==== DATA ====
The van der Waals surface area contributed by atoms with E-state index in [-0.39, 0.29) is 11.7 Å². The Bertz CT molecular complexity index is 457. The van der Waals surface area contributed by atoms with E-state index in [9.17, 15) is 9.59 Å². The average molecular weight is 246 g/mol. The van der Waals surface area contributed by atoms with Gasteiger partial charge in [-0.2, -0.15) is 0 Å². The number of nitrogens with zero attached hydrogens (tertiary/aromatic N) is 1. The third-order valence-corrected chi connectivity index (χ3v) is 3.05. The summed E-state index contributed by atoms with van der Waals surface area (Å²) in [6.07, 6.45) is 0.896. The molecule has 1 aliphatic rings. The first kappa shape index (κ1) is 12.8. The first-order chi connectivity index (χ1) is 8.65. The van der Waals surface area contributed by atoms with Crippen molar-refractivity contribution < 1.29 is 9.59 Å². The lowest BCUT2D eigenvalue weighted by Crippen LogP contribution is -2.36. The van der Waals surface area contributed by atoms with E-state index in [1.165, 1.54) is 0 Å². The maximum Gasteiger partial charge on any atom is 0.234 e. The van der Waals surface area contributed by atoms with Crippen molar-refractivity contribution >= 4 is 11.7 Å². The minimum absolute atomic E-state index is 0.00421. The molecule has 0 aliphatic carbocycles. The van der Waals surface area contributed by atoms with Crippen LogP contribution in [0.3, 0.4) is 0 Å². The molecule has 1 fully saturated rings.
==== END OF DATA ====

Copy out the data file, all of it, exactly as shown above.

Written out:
The van der Waals surface area contributed by atoms with E-state index in [-0.39, 0.29) is 11.7 Å². The Bertz CT molecular complexity index is 457. The van der Waals surface area contributed by atoms with E-state index in [9.17, 15) is 9.59 Å². The average molecular weight is 246 g/mol. The van der Waals surface area contributed by atoms with Gasteiger partial charge in [-0.2, -0.15) is 0 Å². The number of nitrogens with zero attached hydrogens (tertiary/aromatic N) is 1. The third-order valence-corrected chi connectivity index (χ3v) is 3.05. The summed E-state index contributed by atoms with van der Waals surface area (Å²) in [6.07, 6.45) is 0.896. The molecule has 1 aliphatic rings. The first kappa shape index (κ1) is 12.8. The first-order chi connectivity index (χ1) is 8.65. The van der Waals surface area contributed by atoms with Crippen molar-refractivity contribution < 1.29 is 9.59 Å². The lowest BCUT2D eigenvalue weighted by Crippen LogP contribution is -2.36. The van der Waals surface area contributed by atoms with E-state index in [1.165, 1.54) is 0 Å². The maximum Gasteiger partial charge on any atom is 0.234 e. The van der Waals surface area contributed by atoms with Crippen molar-refractivity contribution >= 4 is 11.7 Å². The minimum absolute atomic E-state index is 0.00421. The molecule has 0 aliphatic carbocycles. The van der Waals surface area contributed by atoms with Crippen LogP contribution in [0.3, 0.4) is 0 Å². The molecule has 1 fully saturated rings.